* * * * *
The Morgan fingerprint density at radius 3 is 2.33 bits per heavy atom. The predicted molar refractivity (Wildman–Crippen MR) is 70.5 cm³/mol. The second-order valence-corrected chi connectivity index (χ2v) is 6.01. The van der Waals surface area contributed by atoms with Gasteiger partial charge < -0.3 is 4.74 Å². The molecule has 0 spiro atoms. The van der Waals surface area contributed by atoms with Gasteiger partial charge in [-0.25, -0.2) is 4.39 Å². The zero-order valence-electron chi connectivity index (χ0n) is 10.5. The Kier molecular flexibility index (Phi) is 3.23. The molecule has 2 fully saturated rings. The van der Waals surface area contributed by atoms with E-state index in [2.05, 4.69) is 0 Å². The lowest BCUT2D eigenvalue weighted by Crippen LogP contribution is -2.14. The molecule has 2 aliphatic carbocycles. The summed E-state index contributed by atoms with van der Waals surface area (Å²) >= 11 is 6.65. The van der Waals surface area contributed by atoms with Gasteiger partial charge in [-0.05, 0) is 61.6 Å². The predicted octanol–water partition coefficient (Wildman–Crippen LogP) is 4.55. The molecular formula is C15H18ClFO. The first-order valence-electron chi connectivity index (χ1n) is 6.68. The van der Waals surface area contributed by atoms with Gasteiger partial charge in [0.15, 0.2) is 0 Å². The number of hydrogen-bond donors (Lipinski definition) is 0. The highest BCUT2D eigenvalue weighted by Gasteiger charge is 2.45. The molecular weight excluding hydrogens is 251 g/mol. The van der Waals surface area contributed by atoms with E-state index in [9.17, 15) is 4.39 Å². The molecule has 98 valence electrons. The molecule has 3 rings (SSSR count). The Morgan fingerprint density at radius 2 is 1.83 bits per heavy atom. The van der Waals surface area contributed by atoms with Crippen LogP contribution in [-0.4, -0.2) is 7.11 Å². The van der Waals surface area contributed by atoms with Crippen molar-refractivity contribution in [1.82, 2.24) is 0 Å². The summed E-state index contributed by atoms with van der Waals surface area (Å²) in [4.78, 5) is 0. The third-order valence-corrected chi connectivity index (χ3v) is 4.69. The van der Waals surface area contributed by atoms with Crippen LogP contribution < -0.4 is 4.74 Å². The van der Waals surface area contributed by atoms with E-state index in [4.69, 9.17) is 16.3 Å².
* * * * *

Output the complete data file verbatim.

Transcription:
The Morgan fingerprint density at radius 3 is 2.33 bits per heavy atom. The predicted molar refractivity (Wildman–Crippen MR) is 70.5 cm³/mol. The second-order valence-corrected chi connectivity index (χ2v) is 6.01. The van der Waals surface area contributed by atoms with Gasteiger partial charge < -0.3 is 4.74 Å². The molecule has 0 spiro atoms. The van der Waals surface area contributed by atoms with Gasteiger partial charge in [-0.25, -0.2) is 4.39 Å². The zero-order valence-electron chi connectivity index (χ0n) is 10.5. The Kier molecular flexibility index (Phi) is 3.23. The molecule has 2 fully saturated rings. The van der Waals surface area contributed by atoms with E-state index in [2.05, 4.69) is 0 Å². The lowest BCUT2D eigenvalue weighted by Crippen LogP contribution is -2.14. The molecule has 2 aliphatic carbocycles. The summed E-state index contributed by atoms with van der Waals surface area (Å²) >= 11 is 6.65. The van der Waals surface area contributed by atoms with Gasteiger partial charge in [-0.05, 0) is 61.6 Å². The predicted octanol–water partition coefficient (Wildman–Crippen LogP) is 4.55. The molecular formula is C15H18ClFO. The first-order valence-electron chi connectivity index (χ1n) is 6.68. The van der Waals surface area contributed by atoms with Gasteiger partial charge in [0.15, 0.2) is 0 Å². The number of hydrogen-bond donors (Lipinski definition) is 0. The highest BCUT2D eigenvalue weighted by Gasteiger charge is 2.45. The molecular weight excluding hydrogens is 251 g/mol. The van der Waals surface area contributed by atoms with E-state index in [9.17, 15) is 4.39 Å². The molecule has 98 valence electrons. The molecule has 3 rings (SSSR count). The Morgan fingerprint density at radius 2 is 1.83 bits per heavy atom. The van der Waals surface area contributed by atoms with Crippen LogP contribution in [-0.4, -0.2) is 7.11 Å². The van der Waals surface area contributed by atoms with Crippen molar-refractivity contribution in [1.82, 2.24) is 0 Å². The summed E-state index contributed by atoms with van der Waals surface area (Å²) in [4.78, 5) is 0. The third-order valence-corrected chi connectivity index (χ3v) is 4.69. The van der Waals surface area contributed by atoms with Crippen LogP contribution < -0.4 is 4.74 Å². The van der Waals surface area contributed by atoms with E-state index in [4.69, 9.17) is 16.3 Å².